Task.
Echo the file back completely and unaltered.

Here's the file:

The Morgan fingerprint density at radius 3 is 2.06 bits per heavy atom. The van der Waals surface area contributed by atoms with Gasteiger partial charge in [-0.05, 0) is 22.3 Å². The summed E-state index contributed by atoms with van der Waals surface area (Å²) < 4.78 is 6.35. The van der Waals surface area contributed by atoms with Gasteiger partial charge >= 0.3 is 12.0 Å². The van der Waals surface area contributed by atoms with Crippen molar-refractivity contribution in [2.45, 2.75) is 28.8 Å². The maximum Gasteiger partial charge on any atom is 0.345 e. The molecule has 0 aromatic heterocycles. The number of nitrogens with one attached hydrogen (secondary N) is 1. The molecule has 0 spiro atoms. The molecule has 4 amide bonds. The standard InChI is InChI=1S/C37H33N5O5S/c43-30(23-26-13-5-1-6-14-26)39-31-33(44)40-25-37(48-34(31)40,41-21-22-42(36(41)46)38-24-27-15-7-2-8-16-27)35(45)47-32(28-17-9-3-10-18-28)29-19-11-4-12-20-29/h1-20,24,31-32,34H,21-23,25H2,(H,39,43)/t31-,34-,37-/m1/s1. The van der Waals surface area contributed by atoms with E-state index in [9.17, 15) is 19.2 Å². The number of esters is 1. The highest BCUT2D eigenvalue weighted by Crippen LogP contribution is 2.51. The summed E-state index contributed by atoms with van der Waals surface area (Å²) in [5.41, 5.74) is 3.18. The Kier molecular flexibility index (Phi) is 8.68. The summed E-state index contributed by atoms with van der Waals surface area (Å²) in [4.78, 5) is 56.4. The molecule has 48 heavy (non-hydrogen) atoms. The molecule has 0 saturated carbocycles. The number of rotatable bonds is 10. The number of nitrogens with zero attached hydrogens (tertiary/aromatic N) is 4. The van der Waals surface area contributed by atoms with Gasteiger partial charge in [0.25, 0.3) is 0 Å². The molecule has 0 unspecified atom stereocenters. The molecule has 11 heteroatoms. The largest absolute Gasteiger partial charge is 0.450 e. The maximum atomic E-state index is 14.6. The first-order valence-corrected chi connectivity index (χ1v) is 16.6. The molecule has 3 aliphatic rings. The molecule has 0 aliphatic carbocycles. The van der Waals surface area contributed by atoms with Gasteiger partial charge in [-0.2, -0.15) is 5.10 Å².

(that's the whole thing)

The Morgan fingerprint density at radius 3 is 2.06 bits per heavy atom. The van der Waals surface area contributed by atoms with Gasteiger partial charge in [-0.05, 0) is 22.3 Å². The summed E-state index contributed by atoms with van der Waals surface area (Å²) < 4.78 is 6.35. The van der Waals surface area contributed by atoms with Gasteiger partial charge >= 0.3 is 12.0 Å². The van der Waals surface area contributed by atoms with Crippen molar-refractivity contribution in [2.45, 2.75) is 28.8 Å². The maximum Gasteiger partial charge on any atom is 0.345 e. The molecule has 0 aromatic heterocycles. The number of nitrogens with one attached hydrogen (secondary N) is 1. The molecule has 0 spiro atoms. The molecule has 4 amide bonds. The standard InChI is InChI=1S/C37H33N5O5S/c43-30(23-26-13-5-1-6-14-26)39-31-33(44)40-25-37(48-34(31)40,41-21-22-42(36(41)46)38-24-27-15-7-2-8-16-27)35(45)47-32(28-17-9-3-10-18-28)29-19-11-4-12-20-29/h1-20,24,31-32,34H,21-23,25H2,(H,39,43)/t31-,34-,37-/m1/s1. The van der Waals surface area contributed by atoms with E-state index in [9.17, 15) is 19.2 Å². The number of esters is 1. The highest BCUT2D eigenvalue weighted by Crippen LogP contribution is 2.51. The summed E-state index contributed by atoms with van der Waals surface area (Å²) in [5.41, 5.74) is 3.18. The Kier molecular flexibility index (Phi) is 8.68. The summed E-state index contributed by atoms with van der Waals surface area (Å²) in [4.78, 5) is 56.4. The molecule has 48 heavy (non-hydrogen) atoms. The molecule has 0 saturated carbocycles. The number of rotatable bonds is 10. The number of nitrogens with zero attached hydrogens (tertiary/aromatic N) is 4. The van der Waals surface area contributed by atoms with Gasteiger partial charge in [0.25, 0.3) is 0 Å². The molecule has 0 unspecified atom stereocenters. The molecule has 11 heteroatoms. The largest absolute Gasteiger partial charge is 0.450 e. The maximum atomic E-state index is 14.6. The first-order valence-corrected chi connectivity index (χ1v) is 16.6. The molecule has 3 aliphatic rings. The molecule has 0 aliphatic carbocycles. The van der Waals surface area contributed by atoms with Gasteiger partial charge in [-0.2, -0.15) is 5.10 Å².